2020 Will See Cities Develop Advanced Urban Strategies

ABI Research’s 2020 Trend Report identifies the key smart cities market trend that will deliver in 2020 – and the one that will not
19 Dec 2019

In 2020, the concepts of digital twins, urban modeling, resilience, circularity, smart urban spaces, and electric micro-mobility and micro-transit will be integrated into a comprehensive urban agenda and strategy that will define the character of smart cities of the future, states global tech market advisory firm, ABI Research.

In its new whitepaper, 54 Technology Trends to Watch in 2020, ABI Research’s analysts have identified 35 trends that will shape the technology market and 19 others that, although attracting huge amounts of speculation and commentary, look less likely to move the needle over the next twelve months. “After a tumultuous 2019 that was beset by many challenges, both integral to technology markets and derived from global market dynamics, 2020 looks set to be equally challenging,” says Stuart Carlaw, Chief Research Officer at ABI Research.

What will happen in 2020:

Cities will develop advanced urban strategies:

Already in 2019, cities have developed deeper insights into high-priority challenges and approaches to address those. Many have started to develop a narrative centered around five holistic focus areas: digital twins and urban modeling, resilience, circularity, electric micro-mobility and micro-transit, and smart urban spaces. “In 2020, these concepts will be further galvanized and integrated into a comprehensive urban agenda and strategy, very much defining the character of smart cities of the future. But they also help address short-term challenges. The adoption of micro-mobility in the form of electric bike, scooter, and motorcycle sharing significantly reduces both air pollution and traffic congestion, arguably the two biggest issues cities are grappling with today,” says Dominique Bonte, Smart Cities & Smart Spaces Vice President at ABI Research.

This represents a short-term solution awaiting widespread adoption of electric driverless vehicle sharing by 2030. It does, however, prompt city governments to reorganize public space to accommodate these new smart mobility modes. The wider safety and sustainability questions are starting to be approached in a more structural and fundamental way, respectively focused on resilience (readiness and responsiveness) and an approach based on circular economy concepts (resource self-sufficiency and recycling maximization). “Finally, the digital twin and wider urban modeling concepts will provide a fertile environment for the mass adoption of basic IoT connectivity technologies, informing and enhancing static 3D models to become real-time replicas of the cities’ physical assets, in turn, enabling further efficiency and resource utilization improvements, scenario analysis, generative design, and preventive and real-time maintenance,” Bonte adds.

What won’t happen in 2020:

Translating strategies into technology solutions and partnerships:

“Translating these high-level paradigms into practical technology implementations will continue to elude all but the most advanced cities, such as Singapore and Dubai. Issues include technology life cycle uncertainty – if or when to adopt new technologies like 5G, LPWA, AI, blockchain, and driverless mobility – anticipating upgrade cycles, repurposing systems across multiple verticals and use cases, and learning how to efficiently implement open IoT platforms,” Bonte explains.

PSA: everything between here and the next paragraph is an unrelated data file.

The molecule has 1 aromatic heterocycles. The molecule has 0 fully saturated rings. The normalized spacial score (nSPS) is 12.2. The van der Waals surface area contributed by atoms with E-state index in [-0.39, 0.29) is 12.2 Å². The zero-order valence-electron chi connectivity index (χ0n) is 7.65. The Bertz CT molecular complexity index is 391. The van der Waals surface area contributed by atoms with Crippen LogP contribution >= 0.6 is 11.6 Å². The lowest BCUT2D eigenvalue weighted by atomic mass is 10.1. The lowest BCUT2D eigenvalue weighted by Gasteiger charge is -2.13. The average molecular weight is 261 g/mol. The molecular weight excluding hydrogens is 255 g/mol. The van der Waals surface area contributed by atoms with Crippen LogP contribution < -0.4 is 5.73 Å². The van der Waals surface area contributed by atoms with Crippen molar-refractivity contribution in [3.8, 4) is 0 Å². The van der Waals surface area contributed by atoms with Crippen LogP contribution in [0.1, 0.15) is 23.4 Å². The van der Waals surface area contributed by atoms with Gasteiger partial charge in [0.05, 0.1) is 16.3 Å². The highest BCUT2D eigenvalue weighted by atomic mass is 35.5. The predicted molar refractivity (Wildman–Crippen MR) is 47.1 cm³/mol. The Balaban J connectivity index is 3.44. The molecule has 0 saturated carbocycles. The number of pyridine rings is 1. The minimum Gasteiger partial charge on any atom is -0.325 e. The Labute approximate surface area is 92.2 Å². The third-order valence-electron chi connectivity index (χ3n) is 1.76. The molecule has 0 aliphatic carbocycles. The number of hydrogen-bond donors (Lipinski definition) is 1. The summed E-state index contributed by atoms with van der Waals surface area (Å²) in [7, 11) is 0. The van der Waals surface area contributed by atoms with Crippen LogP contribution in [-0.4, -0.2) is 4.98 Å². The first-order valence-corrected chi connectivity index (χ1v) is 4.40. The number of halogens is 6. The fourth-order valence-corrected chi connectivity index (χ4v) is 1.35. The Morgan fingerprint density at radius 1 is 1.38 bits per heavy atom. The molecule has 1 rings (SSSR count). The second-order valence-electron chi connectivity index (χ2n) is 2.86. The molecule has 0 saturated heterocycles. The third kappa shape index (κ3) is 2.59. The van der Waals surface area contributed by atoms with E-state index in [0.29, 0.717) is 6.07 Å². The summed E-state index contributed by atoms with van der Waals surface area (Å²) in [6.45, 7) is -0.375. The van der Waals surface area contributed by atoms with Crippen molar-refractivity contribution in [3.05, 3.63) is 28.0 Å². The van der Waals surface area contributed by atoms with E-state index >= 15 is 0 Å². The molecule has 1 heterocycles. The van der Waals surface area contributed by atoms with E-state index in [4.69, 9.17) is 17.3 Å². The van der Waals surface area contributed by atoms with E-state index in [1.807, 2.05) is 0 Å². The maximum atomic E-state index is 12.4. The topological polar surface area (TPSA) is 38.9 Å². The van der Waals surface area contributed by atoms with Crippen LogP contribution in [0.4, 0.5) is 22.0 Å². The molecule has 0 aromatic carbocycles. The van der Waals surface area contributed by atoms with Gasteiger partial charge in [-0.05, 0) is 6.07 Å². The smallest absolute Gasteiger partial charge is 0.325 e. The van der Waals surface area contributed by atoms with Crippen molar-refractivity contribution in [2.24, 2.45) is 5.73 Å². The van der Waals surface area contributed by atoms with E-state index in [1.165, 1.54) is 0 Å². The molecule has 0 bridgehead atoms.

At the same time, the wider ecosystem dynamics toward which smart cities and the overall government technology sector are gravitating are increasingly defined by technology marketplaces (Geotab), open data sharing platforms (Transport for London, HERE’s Open Location Platform), vendor accelerator programs (Qualcomm), public-private partnerships (SharedStreets), sharing economy leverage, and a long tail of smart city technology startups and system integrators. This represents a major challenge for cities in terms of aligning internal organizational structures to enable efficient participation in this new market constellation.

Furthermore, against a background of a continuing challenging economic climate, cities will put more emphasis on ROI or, at the very least, will want to optimize where their investments are going. This will require vendors to provide detailed information on what their solutions can achieve in terms of cost savings and tangible benefits for citizens and enterprises alike through both general awareness building and quantitative tools. More concretely, vendors will have to tailor their business models toward CAPEX-free “as-a-Service” offers, while at the same time providing financing support, either directly through their own financing or Venture Capital (VC) divisions or indirectly, helping discover new funding mechanisms and opportunities.

For more trends that won’t happen in 2020, and the 35 trends that will, download the 54 Technology Trends to Watch in 2020 whitepaper. 

About ABI Research

ABI Research is a global technology intelligence firm uniquely positioned at the intersection of technology solution providers and end-market companies. We serve as the bridge that seamlessly connects these two segments by providing exclusive research and expert guidance to drive successful technology implementations and deliver strategies proven to attract and retain customers.

ABI Research 是一家全球性的技术情报公司,拥有得天独厚的优势,充当终端市场公司和技术解决方案提供商之间的桥梁,通过提供独家研究和专业性指导,推动成功的技术实施和提供经证明可吸引和留住客户的战略,无缝连接这两大主体。

For more information about ABI Research’s services, contact us at +1.516.624.2500 in the Americas, +44.203.326.0140 in Europe, +65.6592.0290 in Asia-Pacific, or visit www.abiresearch.com.

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